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Enjoy It. While you can.

Just the other day my Mom gave us a print-out with the following quote on it:

“Do not burn yourselves out. Be as I am - a reluctant enthusiast…a part-time crusader, a half-hearted fanatic. Save the other half of yourselves and your lives for pleasure and adventure. It is not enough to fight for the land; it is even more important to enjoy it. While you can. While it’s still here. So get out there and hunt and fish and mess around with your friends, ramble out yonder and explore the forests, encounter the grizz, climb the mountains, bag the peaks, run the rivers, breathe deep of that yet sweet and lucid air, sit quietly for a while and contemplate the precious stillness, that lovely, mysterious and awesome space. Enjoy yourselves, keep your brain in your head and your head firmly attached to the body, the body active and alive, and I promise you this much: I promise you this one sweet victory over our enemies, over those desk-bound people with their hearts in a safe deposit box and their eyes hypnotized by desk calculators. I promise you this: you will outlive the bastards.”

She actually handed the page to Jenny while I was working on her computer. I didn’t fully read it, or understand it until last night — after a little research. The quote is from Edward Abbey, known for his writing and advocacy to preserve the American West. It sounds like he was quite a character. “Cactus Ed”. A desert anarchist.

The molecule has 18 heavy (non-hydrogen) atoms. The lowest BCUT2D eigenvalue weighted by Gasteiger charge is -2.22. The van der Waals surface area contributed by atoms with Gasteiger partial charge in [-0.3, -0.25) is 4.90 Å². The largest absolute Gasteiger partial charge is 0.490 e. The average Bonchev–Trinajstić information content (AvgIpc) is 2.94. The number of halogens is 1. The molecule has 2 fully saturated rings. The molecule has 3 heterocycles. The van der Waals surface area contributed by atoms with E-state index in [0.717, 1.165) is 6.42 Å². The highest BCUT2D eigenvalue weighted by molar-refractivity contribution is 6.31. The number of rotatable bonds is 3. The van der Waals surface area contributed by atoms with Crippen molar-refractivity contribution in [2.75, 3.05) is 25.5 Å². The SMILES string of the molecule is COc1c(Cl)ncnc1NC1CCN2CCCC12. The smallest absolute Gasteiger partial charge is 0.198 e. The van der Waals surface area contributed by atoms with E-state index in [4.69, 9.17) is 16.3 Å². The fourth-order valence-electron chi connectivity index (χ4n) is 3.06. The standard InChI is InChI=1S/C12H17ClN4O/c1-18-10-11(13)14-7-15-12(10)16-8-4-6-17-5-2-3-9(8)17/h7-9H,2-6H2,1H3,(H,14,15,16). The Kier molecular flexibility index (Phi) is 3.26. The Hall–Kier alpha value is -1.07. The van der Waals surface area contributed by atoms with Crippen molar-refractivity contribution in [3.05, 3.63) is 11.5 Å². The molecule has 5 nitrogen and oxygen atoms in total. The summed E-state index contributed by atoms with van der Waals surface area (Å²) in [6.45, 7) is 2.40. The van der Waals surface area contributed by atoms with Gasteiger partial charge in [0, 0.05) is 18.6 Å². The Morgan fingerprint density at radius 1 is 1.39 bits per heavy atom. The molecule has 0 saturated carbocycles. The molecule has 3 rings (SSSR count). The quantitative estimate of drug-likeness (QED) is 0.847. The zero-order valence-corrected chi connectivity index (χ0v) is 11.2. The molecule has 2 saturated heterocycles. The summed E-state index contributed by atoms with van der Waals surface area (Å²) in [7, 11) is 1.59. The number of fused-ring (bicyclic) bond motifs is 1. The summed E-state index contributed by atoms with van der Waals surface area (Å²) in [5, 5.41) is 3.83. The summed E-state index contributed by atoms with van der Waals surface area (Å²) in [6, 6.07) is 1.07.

I definitely plan on reading more of his writing.

A few people have asked me why Jenny and I are giving up good jobs, leaving our family, and heading out to Tucson, AZ. The answer is partially in that quote. “…it is even more important to enjoy it. While you can. While it’s still here.”

Four years ago I asked Jenny to marry me. We were standing next to the Colorado River at the bottom of the Grand Canyon. We were a few weeks into what some people called “the trip of a lifetime”. Three months of hiking, exploring and experiencing the amazing wilderness of the West. I’ve always refused to believe that that one trip would define my entire western experience. Actually, I refuse to believe that that one trip would be the only one of it’s kind that I will take in my life. I think Jenny agrees.

I’m looking for more of the experience I briefly tasted four years ago. I’m looking for solitude and peace. I’m looking for sites so spectacular you need to plop down on a rock to steady yourself. I’m looking for history and courage and the paths that other fellow “rugged individualists” took during the last century. I’m looking for a place that inspires the best out of me.

I honestly have no idea if this move is “right” for us, but I’m willing to give it a shot. Over the past four years, I feel like I’ve been slowly deepening my attachment to everything around here. The places, the people, the work. This isn’t necessarily a bad thing. I’m glad to have had the experience, but now it’s time to shake things up. We’ll see how it all settles before long.

Originally published on Sunday June 15, 2003 at 12:18 pm

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